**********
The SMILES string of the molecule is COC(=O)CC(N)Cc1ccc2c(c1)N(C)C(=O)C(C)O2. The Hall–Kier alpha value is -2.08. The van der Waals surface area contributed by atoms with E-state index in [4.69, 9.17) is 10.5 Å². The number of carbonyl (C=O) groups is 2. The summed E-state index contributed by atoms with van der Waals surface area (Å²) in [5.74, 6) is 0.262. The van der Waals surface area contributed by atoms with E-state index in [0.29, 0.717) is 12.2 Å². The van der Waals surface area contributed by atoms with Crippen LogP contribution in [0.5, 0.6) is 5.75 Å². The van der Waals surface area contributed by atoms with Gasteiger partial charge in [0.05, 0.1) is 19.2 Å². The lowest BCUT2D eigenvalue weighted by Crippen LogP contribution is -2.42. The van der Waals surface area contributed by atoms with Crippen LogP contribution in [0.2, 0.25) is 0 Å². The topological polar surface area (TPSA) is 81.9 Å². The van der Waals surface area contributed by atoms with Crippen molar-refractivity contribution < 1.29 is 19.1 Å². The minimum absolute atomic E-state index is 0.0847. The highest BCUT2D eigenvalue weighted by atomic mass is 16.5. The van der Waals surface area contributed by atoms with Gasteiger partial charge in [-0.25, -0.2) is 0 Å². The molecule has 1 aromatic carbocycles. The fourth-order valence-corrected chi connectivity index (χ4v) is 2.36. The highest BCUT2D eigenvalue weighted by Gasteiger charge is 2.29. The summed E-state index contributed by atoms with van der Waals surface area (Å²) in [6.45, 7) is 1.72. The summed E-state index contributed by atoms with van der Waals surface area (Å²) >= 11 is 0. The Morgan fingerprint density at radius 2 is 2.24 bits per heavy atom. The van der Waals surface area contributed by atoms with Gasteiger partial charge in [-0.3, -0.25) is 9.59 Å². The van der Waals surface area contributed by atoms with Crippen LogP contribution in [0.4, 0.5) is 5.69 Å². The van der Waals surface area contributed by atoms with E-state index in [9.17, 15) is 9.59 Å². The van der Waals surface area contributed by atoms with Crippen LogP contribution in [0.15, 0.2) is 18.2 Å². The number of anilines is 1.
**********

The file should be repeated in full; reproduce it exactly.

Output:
The SMILES string of the molecule is COC(=O)CC(N)Cc1ccc2c(c1)N(C)C(=O)C(C)O2. The Hall–Kier alpha value is -2.08. The van der Waals surface area contributed by atoms with E-state index in [4.69, 9.17) is 10.5 Å². The number of carbonyl (C=O) groups is 2. The summed E-state index contributed by atoms with van der Waals surface area (Å²) in [5.74, 6) is 0.262. The van der Waals surface area contributed by atoms with E-state index in [0.29, 0.717) is 12.2 Å². The van der Waals surface area contributed by atoms with Crippen LogP contribution in [0.5, 0.6) is 5.75 Å². The van der Waals surface area contributed by atoms with Gasteiger partial charge in [0.05, 0.1) is 19.2 Å². The lowest BCUT2D eigenvalue weighted by Crippen LogP contribution is -2.42. The van der Waals surface area contributed by atoms with Crippen LogP contribution in [0.2, 0.25) is 0 Å². The topological polar surface area (TPSA) is 81.9 Å². The van der Waals surface area contributed by atoms with Crippen molar-refractivity contribution < 1.29 is 19.1 Å². The minimum absolute atomic E-state index is 0.0847. The highest BCUT2D eigenvalue weighted by atomic mass is 16.5. The van der Waals surface area contributed by atoms with Gasteiger partial charge in [-0.25, -0.2) is 0 Å². The molecule has 1 aromatic carbocycles. The fourth-order valence-corrected chi connectivity index (χ4v) is 2.36. The highest BCUT2D eigenvalue weighted by Gasteiger charge is 2.29. The summed E-state index contributed by atoms with van der Waals surface area (Å²) in [6.45, 7) is 1.72. The summed E-state index contributed by atoms with van der Waals surface area (Å²) >= 11 is 0. The Morgan fingerprint density at radius 2 is 2.24 bits per heavy atom. The van der Waals surface area contributed by atoms with Gasteiger partial charge in [-0.3, -0.25) is 9.59 Å². The van der Waals surface area contributed by atoms with Crippen LogP contribution in [0.4, 0.5) is 5.69 Å². The van der Waals surface area contributed by atoms with E-state index in [9.17, 15) is 9.59 Å². The van der Waals surface area contributed by atoms with Crippen LogP contribution in [0.15, 0.2) is 18.2 Å². The number of anilines is 1.